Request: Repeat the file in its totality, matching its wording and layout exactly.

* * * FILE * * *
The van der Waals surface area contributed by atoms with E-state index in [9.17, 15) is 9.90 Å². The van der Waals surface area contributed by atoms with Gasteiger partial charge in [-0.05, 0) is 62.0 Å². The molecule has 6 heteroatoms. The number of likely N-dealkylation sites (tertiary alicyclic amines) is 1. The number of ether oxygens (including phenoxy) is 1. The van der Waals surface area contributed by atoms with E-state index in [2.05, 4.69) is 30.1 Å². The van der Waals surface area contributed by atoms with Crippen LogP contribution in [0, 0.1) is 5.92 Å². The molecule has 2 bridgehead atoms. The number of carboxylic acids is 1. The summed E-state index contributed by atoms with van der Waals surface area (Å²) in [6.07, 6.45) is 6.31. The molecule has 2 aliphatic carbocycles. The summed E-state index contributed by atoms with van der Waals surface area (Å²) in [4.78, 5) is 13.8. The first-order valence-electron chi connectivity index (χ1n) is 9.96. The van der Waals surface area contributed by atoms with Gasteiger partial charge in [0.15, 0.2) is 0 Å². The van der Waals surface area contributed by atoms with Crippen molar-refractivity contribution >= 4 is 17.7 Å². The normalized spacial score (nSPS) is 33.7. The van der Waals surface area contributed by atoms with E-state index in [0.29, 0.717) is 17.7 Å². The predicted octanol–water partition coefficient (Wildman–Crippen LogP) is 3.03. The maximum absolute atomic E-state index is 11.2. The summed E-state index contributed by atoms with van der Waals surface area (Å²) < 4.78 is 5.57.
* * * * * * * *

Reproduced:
The van der Waals surface area contributed by atoms with E-state index in [9.17, 15) is 9.90 Å². The van der Waals surface area contributed by atoms with Gasteiger partial charge in [-0.05, 0) is 62.0 Å². The molecule has 6 heteroatoms. The number of likely N-dealkylation sites (tertiary alicyclic amines) is 1. The number of ether oxygens (including phenoxy) is 1. The van der Waals surface area contributed by atoms with E-state index in [2.05, 4.69) is 30.1 Å². The van der Waals surface area contributed by atoms with Crippen LogP contribution in [0, 0.1) is 5.92 Å². The molecule has 2 bridgehead atoms. The number of carboxylic acids is 1. The summed E-state index contributed by atoms with van der Waals surface area (Å²) in [6.07, 6.45) is 6.31. The molecule has 2 aliphatic carbocycles. The summed E-state index contributed by atoms with van der Waals surface area (Å²) in [4.78, 5) is 13.8. The first-order valence-electron chi connectivity index (χ1n) is 9.96. The van der Waals surface area contributed by atoms with Gasteiger partial charge in [0.15, 0.2) is 0 Å². The van der Waals surface area contributed by atoms with Crippen molar-refractivity contribution >= 4 is 17.7 Å². The normalized spacial score (nSPS) is 33.7. The van der Waals surface area contributed by atoms with E-state index in [0.29, 0.717) is 17.7 Å². The predicted octanol–water partition coefficient (Wildman–Crippen LogP) is 3.03. The maximum absolute atomic E-state index is 11.2. The summed E-state index contributed by atoms with van der Waals surface area (Å²) < 4.78 is 5.57.